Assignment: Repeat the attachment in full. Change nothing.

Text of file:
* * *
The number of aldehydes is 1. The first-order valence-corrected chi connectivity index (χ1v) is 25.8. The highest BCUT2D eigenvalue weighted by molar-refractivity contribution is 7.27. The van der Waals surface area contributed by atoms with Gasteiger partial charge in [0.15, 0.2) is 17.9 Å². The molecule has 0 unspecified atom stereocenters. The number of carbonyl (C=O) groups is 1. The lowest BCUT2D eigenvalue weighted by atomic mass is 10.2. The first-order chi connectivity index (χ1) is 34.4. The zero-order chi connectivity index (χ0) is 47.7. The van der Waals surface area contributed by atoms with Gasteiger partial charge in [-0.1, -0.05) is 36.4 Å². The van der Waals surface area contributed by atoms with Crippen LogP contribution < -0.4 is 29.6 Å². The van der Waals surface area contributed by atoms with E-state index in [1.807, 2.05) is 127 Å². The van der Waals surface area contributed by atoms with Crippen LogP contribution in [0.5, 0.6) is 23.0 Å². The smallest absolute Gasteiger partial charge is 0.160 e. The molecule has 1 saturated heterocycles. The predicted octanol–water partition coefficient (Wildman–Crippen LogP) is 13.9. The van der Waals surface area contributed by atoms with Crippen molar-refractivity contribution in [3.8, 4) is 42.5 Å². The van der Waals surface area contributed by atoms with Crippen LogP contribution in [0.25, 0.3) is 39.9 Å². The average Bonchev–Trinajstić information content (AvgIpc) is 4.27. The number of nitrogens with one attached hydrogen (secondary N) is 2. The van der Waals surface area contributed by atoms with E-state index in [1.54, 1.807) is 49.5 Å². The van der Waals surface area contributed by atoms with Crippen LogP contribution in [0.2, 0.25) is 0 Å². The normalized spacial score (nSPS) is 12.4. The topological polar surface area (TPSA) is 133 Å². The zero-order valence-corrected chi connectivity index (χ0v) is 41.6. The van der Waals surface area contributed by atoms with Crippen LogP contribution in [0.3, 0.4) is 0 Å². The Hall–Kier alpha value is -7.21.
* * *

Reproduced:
The number of aldehydes is 1. The first-order valence-corrected chi connectivity index (χ1v) is 25.8. The highest BCUT2D eigenvalue weighted by molar-refractivity contribution is 7.27. The van der Waals surface area contributed by atoms with Gasteiger partial charge in [0.15, 0.2) is 17.9 Å². The molecule has 0 unspecified atom stereocenters. The number of carbonyl (C=O) groups is 1. The lowest BCUT2D eigenvalue weighted by atomic mass is 10.2. The first-order chi connectivity index (χ1) is 34.4. The zero-order chi connectivity index (χ0) is 47.7. The van der Waals surface area contributed by atoms with Gasteiger partial charge in [-0.1, -0.05) is 36.4 Å². The van der Waals surface area contributed by atoms with Crippen LogP contribution < -0.4 is 29.6 Å². The van der Waals surface area contributed by atoms with E-state index in [1.807, 2.05) is 127 Å². The van der Waals surface area contributed by atoms with Crippen LogP contribution in [0.5, 0.6) is 23.0 Å². The smallest absolute Gasteiger partial charge is 0.160 e. The molecule has 1 saturated heterocycles. The predicted octanol–water partition coefficient (Wildman–Crippen LogP) is 13.9. The van der Waals surface area contributed by atoms with Crippen molar-refractivity contribution in [3.8, 4) is 42.5 Å². The van der Waals surface area contributed by atoms with Crippen LogP contribution in [0.25, 0.3) is 39.9 Å². The average Bonchev–Trinajstić information content (AvgIpc) is 4.27. The number of nitrogens with one attached hydrogen (secondary N) is 2. The van der Waals surface area contributed by atoms with E-state index in [1.54, 1.807) is 49.5 Å². The van der Waals surface area contributed by atoms with Crippen LogP contribution in [0.2, 0.25) is 0 Å². The normalized spacial score (nSPS) is 12.4. The topological polar surface area (TPSA) is 133 Å². The zero-order valence-corrected chi connectivity index (χ0v) is 41.6. The van der Waals surface area contributed by atoms with Crippen LogP contribution in [0.3, 0.4) is 0 Å². The Hall–Kier alpha value is -7.21.